A zero-hours contract (sometimes called “zero-hour contracts”) is a type of employment contract where an employer and an employee agree to work together under specific terms.
How zero-hours contracts differ from regular employment contracts is that…
- the employer does not have to guarantee a set number of working hours
- the employee doesn’t always have to accept the hours that they’re offered
- the employee is free to work for other employers at any time
For this reason, the type of work provided by workers on zero-hours contracts tends to be on the casual side, with employers making hours available for their staff to claim as and when they want them rather than assigning shifts to specific employees.
Who uses zero-hours contracts?
Zero-hours contracts are used in a variety of industries, but they are most common at businesses where there are distinct busy and slow periods in trade and demand.
For instance, a professional copywriter or translator might sign a zero-hours contract giving them the option of picking up work when it fits their schedule, on the understanding that they aren’t guaranteed a minimum number of hours.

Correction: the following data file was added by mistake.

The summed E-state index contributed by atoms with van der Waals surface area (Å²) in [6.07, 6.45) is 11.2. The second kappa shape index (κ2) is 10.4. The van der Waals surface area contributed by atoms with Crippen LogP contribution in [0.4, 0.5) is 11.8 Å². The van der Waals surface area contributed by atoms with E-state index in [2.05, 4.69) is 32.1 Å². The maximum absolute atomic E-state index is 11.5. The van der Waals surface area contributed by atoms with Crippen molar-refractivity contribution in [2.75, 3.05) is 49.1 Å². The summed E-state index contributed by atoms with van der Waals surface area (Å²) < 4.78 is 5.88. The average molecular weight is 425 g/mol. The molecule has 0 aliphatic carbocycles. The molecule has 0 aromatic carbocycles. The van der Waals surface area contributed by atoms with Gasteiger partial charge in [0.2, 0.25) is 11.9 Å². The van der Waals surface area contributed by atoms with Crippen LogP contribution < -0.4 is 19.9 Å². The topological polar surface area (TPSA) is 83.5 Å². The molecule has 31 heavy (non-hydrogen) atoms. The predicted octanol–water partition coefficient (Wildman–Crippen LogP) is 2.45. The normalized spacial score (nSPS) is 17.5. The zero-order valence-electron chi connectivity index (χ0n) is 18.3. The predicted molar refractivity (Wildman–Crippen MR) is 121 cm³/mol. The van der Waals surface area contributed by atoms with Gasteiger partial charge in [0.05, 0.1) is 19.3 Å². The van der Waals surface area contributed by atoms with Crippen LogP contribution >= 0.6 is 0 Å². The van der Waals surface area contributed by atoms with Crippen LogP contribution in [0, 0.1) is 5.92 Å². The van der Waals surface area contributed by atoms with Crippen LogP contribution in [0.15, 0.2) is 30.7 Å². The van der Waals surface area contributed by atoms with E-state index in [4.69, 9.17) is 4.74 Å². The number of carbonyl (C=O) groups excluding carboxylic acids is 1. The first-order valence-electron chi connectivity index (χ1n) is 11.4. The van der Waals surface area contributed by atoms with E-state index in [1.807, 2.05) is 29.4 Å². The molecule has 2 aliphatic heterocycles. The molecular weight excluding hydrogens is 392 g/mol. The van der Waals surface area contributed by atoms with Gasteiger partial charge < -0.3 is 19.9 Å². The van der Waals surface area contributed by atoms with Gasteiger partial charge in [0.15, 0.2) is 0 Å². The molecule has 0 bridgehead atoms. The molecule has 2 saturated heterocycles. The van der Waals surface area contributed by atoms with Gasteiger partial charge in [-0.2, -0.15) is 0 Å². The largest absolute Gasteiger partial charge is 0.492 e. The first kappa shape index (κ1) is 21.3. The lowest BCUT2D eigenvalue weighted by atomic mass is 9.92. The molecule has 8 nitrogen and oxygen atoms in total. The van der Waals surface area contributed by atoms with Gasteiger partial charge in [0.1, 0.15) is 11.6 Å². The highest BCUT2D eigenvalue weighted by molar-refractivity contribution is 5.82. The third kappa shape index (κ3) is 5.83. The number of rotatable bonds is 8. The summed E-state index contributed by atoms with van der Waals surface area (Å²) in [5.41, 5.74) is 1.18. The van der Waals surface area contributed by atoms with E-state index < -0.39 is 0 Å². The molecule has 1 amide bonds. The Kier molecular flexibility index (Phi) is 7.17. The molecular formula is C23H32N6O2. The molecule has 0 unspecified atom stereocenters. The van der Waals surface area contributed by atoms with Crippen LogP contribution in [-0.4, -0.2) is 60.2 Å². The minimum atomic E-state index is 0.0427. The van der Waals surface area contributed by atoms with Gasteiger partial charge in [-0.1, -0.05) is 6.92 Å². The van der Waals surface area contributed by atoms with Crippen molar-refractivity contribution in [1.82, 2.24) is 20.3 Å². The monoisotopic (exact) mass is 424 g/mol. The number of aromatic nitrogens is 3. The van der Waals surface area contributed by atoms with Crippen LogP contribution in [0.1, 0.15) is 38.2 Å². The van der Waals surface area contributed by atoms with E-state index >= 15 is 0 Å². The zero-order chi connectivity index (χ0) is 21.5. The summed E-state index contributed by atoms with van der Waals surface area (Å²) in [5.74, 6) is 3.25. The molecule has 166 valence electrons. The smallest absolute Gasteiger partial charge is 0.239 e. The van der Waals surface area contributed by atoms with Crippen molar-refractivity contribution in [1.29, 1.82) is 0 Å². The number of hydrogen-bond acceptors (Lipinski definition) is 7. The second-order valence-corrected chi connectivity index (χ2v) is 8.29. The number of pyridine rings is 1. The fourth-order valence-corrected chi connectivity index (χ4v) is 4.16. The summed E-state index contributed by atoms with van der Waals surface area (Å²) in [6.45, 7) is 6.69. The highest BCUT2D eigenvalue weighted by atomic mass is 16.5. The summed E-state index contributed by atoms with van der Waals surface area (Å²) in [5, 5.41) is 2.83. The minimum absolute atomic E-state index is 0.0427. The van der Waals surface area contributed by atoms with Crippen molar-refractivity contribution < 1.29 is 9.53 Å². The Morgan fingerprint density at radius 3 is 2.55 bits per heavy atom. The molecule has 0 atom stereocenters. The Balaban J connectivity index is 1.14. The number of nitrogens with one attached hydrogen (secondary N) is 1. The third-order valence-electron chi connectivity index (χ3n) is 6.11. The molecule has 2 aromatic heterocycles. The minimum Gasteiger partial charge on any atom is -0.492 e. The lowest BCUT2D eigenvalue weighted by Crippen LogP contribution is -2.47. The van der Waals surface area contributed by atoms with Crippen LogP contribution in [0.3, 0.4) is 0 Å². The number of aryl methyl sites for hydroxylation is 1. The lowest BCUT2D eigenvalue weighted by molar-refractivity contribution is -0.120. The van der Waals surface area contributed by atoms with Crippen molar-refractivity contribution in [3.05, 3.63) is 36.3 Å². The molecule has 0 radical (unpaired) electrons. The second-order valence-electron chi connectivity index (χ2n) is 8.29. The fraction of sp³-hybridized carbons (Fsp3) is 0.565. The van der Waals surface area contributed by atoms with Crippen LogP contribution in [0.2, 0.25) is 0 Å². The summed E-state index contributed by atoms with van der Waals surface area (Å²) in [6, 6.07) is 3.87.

Similarly, many couriers and delivery drivers work on a zero-hours basis, claiming shifts or jobs on the days that they choose or are free to work.
Problems with zero-hours contracts
Some employers prefer to offer zero-hours contracts since it means that they can keep spending on staffing low, only paying for staff when they absolutely need them.
The problem with this is that, for all the convenience it offers them, many workers find it difficult or stressful to get by without the kind of regular, guaranteed hours offered by other employers. For this reason, many groups and individuals oppose zero-hours contracts, although there’s currently no UK law prohibiting their use.
Zero-hours contracts can sometimes be tricky for employers too. By offering work on such a flexible basis, they leave themselves open to being understaffed in the event that there’s a sudden uptick in demand — without a bank of staff ready and able to grab shifts at short notice, it can sometimes be difficult to fill gaps in the rota.